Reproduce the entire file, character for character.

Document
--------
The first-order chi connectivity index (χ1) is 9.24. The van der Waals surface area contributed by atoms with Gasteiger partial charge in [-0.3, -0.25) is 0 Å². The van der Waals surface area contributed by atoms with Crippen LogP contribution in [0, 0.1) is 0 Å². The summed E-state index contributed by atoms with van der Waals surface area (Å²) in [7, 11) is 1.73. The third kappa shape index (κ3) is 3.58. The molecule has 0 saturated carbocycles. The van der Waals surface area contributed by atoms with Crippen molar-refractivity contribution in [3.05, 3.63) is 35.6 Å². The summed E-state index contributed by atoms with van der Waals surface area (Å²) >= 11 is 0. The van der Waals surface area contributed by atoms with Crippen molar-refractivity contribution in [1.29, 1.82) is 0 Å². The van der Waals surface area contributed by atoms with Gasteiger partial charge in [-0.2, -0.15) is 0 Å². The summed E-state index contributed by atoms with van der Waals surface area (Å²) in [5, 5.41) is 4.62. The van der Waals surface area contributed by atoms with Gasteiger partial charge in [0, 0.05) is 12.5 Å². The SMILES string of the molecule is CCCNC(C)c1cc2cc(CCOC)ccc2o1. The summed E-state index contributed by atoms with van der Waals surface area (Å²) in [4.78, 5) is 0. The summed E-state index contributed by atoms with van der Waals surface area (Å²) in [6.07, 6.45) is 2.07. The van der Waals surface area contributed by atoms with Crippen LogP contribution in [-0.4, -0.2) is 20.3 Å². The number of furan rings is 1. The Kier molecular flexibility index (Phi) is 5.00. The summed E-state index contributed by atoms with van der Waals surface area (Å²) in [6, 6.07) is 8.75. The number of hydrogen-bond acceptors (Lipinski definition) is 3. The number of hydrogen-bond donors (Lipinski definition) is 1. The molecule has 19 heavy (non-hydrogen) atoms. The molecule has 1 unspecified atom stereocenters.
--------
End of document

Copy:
The first-order chi connectivity index (χ1) is 9.24. The van der Waals surface area contributed by atoms with Gasteiger partial charge in [-0.3, -0.25) is 0 Å². The van der Waals surface area contributed by atoms with Crippen LogP contribution in [0, 0.1) is 0 Å². The summed E-state index contributed by atoms with van der Waals surface area (Å²) in [7, 11) is 1.73. The third kappa shape index (κ3) is 3.58. The molecule has 0 saturated carbocycles. The van der Waals surface area contributed by atoms with Crippen molar-refractivity contribution in [3.05, 3.63) is 35.6 Å². The summed E-state index contributed by atoms with van der Waals surface area (Å²) >= 11 is 0. The van der Waals surface area contributed by atoms with Crippen molar-refractivity contribution in [1.29, 1.82) is 0 Å². The van der Waals surface area contributed by atoms with Gasteiger partial charge in [-0.2, -0.15) is 0 Å². The summed E-state index contributed by atoms with van der Waals surface area (Å²) in [5, 5.41) is 4.62. The van der Waals surface area contributed by atoms with Gasteiger partial charge in [0, 0.05) is 12.5 Å². The SMILES string of the molecule is CCCNC(C)c1cc2cc(CCOC)ccc2o1. The summed E-state index contributed by atoms with van der Waals surface area (Å²) in [4.78, 5) is 0. The summed E-state index contributed by atoms with van der Waals surface area (Å²) in [6.07, 6.45) is 2.07. The van der Waals surface area contributed by atoms with Crippen LogP contribution in [-0.4, -0.2) is 20.3 Å². The number of furan rings is 1. The Kier molecular flexibility index (Phi) is 5.00. The summed E-state index contributed by atoms with van der Waals surface area (Å²) in [6, 6.07) is 8.75. The number of hydrogen-bond acceptors (Lipinski definition) is 3. The number of hydrogen-bond donors (Lipinski definition) is 1. The molecule has 19 heavy (non-hydrogen) atoms. The molecule has 1 unspecified atom stereocenters.